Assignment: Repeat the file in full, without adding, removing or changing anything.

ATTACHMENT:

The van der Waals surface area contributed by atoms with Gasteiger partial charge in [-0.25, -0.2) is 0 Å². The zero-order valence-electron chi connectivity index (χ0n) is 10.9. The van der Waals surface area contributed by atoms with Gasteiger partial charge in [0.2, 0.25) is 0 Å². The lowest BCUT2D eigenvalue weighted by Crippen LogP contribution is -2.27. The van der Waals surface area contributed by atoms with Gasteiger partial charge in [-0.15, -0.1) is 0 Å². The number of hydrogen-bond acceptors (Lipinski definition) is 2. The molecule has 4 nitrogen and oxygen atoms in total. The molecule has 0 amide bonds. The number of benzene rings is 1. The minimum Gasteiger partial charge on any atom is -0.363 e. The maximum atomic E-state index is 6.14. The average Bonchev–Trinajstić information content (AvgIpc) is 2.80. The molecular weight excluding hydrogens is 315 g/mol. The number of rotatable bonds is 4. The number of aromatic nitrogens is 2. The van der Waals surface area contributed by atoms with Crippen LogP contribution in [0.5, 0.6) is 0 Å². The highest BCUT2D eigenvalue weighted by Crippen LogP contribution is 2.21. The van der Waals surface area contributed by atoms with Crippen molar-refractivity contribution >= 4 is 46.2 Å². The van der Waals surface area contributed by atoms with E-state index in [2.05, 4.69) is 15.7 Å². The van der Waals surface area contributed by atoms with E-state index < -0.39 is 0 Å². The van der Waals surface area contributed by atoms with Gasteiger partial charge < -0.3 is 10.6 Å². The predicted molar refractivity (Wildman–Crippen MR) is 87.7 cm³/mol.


The van der Waals surface area contributed by atoms with Gasteiger partial charge in [-0.25, -0.2) is 0 Å². The zero-order valence-electron chi connectivity index (χ0n) is 10.9. The van der Waals surface area contributed by atoms with Gasteiger partial charge in [0.2, 0.25) is 0 Å². The lowest BCUT2D eigenvalue weighted by Crippen LogP contribution is -2.27. The van der Waals surface area contributed by atoms with Gasteiger partial charge in [-0.15, -0.1) is 0 Å². The number of hydrogen-bond acceptors (Lipinski definition) is 2. The molecule has 4 nitrogen and oxygen atoms in total. The molecule has 0 amide bonds. The number of benzene rings is 1. The minimum Gasteiger partial charge on any atom is -0.363 e. The maximum atomic E-state index is 6.14. The average Bonchev–Trinajstić information content (AvgIpc) is 2.80. The molecular weight excluding hydrogens is 315 g/mol. The number of rotatable bonds is 4. The number of aromatic nitrogens is 2. The van der Waals surface area contributed by atoms with Crippen LogP contribution in [0.5, 0.6) is 0 Å². The highest BCUT2D eigenvalue weighted by Crippen LogP contribution is 2.21. The van der Waals surface area contributed by atoms with Crippen molar-refractivity contribution >= 4 is 46.2 Å². The van der Waals surface area contributed by atoms with E-state index in [2.05, 4.69) is 15.7 Å². The van der Waals surface area contributed by atoms with E-state index < -0.39 is 0 Å². The van der Waals surface area contributed by atoms with Gasteiger partial charge < -0.3 is 10.6 Å². The predicted molar refractivity (Wildman–Crippen MR) is 87.7 cm³/mol.